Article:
Pension End will Start the Revolution
Reaction to my column on 401(k)s for elected officials has been absolutely incredible, and, in fact, the response was also intimidating..
It received 1,700 Facebook Likes. Of course, it’s the message that received these “Likes”, not the messenger, but now comes the hard work if we’re going to make this message become reality and not just a pipedream.
I proposed in my column that the people in every state in this country need to have a binding referendum, asking if voters favor requiring all elected officials to have 401(k) defined contribution plans. The current setup for elected officials is to receive taxpayer-supported pensions, which are defined benefit plans.
My point is that while so many elected officials, from the small-town mayor to the congressman, support dismantling pension systems for public employees, the elected officials still are receiving pensions, which they will be paid until the day they die.
If these elected officials think 401(k) plans are the right way to go for their lower-paid employees, then surely they would welcome having the same defined contribution program for themselves.
Unfortunately, we really can’t trust our elected officials to do the right thing. That’s why we will have to force their hands, through binding referendums in every state.
How can it be done? Placing a referendum on a state ballot is not an easy process, and the politicians want it that way, so they, not the people, have control.
Consider what happened in Michigan last year. A referendum petition seeking to repeal the emergency manager law received nearly 200,000 of the required 170,000 signatures by the March deadline, but nearly was blocked because the petition did not use the proper font size. Fortunately, an appeals court and the state Supreme Court had enough intelligent jurists to keep the referendum on the ballot.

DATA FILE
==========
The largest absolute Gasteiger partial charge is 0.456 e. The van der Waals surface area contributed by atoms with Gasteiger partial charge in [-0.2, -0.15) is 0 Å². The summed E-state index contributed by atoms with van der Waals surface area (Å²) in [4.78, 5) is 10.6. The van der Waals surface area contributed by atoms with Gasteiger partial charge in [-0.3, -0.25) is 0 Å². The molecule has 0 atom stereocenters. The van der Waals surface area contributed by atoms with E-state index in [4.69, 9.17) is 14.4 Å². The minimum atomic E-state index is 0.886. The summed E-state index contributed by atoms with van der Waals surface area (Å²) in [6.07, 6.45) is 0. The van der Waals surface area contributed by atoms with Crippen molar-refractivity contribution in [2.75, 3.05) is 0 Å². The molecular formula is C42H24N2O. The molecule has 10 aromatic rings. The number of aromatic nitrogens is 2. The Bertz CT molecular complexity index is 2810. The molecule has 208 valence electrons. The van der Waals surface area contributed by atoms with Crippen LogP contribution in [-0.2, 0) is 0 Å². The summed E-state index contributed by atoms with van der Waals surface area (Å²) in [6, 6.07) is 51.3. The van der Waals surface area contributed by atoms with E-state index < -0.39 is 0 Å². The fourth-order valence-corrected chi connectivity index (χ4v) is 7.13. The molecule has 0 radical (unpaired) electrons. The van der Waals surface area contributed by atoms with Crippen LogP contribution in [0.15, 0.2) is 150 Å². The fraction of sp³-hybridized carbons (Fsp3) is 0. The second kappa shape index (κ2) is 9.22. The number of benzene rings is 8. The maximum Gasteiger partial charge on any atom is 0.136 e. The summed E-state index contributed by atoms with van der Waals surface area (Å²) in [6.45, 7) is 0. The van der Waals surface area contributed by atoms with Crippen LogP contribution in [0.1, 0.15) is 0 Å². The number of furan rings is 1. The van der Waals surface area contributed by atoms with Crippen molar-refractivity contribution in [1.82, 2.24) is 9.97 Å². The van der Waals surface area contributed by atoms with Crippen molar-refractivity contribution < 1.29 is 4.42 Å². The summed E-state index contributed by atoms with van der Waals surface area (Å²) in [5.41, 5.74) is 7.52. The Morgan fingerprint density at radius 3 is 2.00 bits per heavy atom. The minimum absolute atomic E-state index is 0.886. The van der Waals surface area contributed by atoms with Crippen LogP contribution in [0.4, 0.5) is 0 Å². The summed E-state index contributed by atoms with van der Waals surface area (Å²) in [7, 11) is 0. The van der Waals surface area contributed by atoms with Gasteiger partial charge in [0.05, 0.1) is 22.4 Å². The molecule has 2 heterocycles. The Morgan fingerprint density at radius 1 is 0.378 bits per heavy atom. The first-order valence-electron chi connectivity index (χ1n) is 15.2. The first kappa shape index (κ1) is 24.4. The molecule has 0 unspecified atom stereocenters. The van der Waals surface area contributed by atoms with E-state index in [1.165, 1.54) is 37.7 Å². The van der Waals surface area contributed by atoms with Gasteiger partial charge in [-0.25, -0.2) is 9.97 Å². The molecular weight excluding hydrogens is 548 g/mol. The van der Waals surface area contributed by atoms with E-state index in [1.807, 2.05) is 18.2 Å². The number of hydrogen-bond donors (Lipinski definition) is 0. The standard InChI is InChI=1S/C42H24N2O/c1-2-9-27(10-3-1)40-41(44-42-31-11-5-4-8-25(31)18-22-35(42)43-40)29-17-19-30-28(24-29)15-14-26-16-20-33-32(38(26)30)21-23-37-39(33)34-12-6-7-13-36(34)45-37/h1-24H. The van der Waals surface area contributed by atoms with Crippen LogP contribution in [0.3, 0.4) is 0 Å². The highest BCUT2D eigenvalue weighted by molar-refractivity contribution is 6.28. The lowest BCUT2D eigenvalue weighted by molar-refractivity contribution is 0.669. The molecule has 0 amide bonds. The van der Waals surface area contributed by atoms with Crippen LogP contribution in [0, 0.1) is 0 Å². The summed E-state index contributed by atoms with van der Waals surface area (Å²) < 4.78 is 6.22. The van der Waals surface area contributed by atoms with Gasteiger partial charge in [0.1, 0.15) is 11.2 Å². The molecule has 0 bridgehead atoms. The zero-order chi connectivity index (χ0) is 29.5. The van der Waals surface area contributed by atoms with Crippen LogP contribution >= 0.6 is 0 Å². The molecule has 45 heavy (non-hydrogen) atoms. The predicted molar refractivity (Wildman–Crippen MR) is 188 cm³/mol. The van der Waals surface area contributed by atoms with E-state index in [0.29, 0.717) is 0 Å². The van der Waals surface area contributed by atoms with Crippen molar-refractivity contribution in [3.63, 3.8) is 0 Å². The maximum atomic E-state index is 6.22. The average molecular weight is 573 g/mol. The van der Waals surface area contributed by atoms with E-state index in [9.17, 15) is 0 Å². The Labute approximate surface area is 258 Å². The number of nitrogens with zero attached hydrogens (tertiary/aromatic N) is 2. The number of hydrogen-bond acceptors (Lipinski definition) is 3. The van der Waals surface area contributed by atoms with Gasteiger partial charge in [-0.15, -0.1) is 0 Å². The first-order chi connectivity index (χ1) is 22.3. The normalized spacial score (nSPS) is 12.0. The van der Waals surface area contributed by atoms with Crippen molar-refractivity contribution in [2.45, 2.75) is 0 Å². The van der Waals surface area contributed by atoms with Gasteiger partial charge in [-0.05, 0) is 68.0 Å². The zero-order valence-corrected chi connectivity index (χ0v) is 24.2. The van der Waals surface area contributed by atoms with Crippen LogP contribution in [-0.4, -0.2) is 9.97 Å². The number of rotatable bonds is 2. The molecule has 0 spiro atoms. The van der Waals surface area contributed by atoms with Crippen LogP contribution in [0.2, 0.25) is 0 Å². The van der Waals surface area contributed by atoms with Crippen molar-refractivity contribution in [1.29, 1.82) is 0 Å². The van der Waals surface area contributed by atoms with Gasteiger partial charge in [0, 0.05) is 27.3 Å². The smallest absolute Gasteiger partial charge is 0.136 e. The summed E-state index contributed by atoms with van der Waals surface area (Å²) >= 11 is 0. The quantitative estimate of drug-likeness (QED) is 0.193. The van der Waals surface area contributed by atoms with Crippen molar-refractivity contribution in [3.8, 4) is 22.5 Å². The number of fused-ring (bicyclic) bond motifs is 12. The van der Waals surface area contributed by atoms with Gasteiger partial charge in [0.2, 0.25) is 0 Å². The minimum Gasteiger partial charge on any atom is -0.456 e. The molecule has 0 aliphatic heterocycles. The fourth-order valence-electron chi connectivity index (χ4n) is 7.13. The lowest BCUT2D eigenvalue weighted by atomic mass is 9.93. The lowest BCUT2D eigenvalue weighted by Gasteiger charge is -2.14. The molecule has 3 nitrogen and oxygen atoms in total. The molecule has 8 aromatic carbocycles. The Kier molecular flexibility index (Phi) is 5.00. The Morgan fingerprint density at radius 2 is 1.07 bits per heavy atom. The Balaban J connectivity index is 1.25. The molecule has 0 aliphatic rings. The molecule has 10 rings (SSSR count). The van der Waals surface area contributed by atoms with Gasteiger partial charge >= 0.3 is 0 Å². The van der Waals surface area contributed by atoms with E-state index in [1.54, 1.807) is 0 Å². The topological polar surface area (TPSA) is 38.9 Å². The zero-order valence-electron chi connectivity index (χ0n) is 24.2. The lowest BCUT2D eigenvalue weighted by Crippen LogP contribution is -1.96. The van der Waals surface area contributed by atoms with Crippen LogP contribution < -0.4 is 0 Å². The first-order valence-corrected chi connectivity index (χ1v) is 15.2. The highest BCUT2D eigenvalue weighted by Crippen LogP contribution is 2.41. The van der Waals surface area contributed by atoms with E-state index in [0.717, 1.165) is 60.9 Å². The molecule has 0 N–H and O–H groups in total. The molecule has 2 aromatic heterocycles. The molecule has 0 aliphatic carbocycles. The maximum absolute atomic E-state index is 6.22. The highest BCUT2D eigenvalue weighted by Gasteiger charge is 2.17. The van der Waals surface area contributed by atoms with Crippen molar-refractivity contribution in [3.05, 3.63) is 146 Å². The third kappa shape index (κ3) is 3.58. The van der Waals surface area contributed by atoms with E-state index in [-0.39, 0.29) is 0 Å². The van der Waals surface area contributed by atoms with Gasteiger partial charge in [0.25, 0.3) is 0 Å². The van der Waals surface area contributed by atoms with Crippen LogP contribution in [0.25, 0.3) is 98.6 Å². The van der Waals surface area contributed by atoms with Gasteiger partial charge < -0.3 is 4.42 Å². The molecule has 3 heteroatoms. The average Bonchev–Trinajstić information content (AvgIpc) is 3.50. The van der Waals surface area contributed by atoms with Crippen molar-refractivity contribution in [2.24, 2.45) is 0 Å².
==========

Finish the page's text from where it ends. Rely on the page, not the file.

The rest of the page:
The emergency manager law removal referendum won, but the politicians, led by sneaky Gov. Rick Snyder, used a lame-duck session to restore it as another Public Act. In other words, even a referendum win doesn’t mean the spirit of the referendum will be followed.
That’s why we need to hit these politicians in their wallets and purses. Still, creating these referendums will not be easy, and this matter is what is so intimidating for me and anyone else who wants to see change.
Every state has different rules as to what is needed, including how the question is worded, when the petitions for such a referendum must be filed, and probably the font size of the petitions.
For example, in Illinois, about 400,000 signatures are needed, and I plan to look at what specific wording (and font size) is required to get the 401(k) for elected officials on the referendum ballot. I also want to make sure that if the voters in Illinois approve the referendum, the decision is binding on all of the elected officials. Illinois politicians can be just as deceptive as those in Michigan, if not worse. Our state deadline for the November 2014 ballot is next May.
I just started a new job, and I’m wondering if I can make the time to organize such a petition drive in Illinois. This challenge will be something others will have to consider in their home states.
Maybe I can get the ball rolling in Illinois, but others will have to take the lead in every other state, and quickly. Research what is needed in your state and how soon the petitions must be submitted. There probably are some states that won’t even allow public referendums. I would hope not, but democracy moves quite differently in our 50 so-called united states.
Start grilling your elected officials and the people who are running against them. Get a reading as to how they would feel about being put on a 401(k). Find groups to join with that will distribute your petitions. And consider running for office.
Demonstrating and parading around banks and government buildings is fine to get some publicity, but we can get more done through petitions and by voting. What we really need is a peaceful revolution, at the ballot box.
November 2014 will be a critical year for both parties, and filing for particular state and federal offices probably starts in just a few months. An issue such as 401(k)s for elected officials will show whether these politicians are willing to do what’s right for the people or are only in office for their own self-interest.
Based on the response I’ve received, taking pensions away from elected officials has universal appeal, and I’m hoping that this campaign is just the beginning.
If this effort is successful in Illinois, I hope to work to see it passed in other states, and then expand my focus to another matter – creating a constitutional amendment prohibiting discrimination by age.
First, let’s get some wins at the ballot boxes in our country. After some serious and lengthy soul-searching, I’m ready to go. Are you?
Here is my article: http://www.progressivepress.net/give-elected-officials-401k-plans/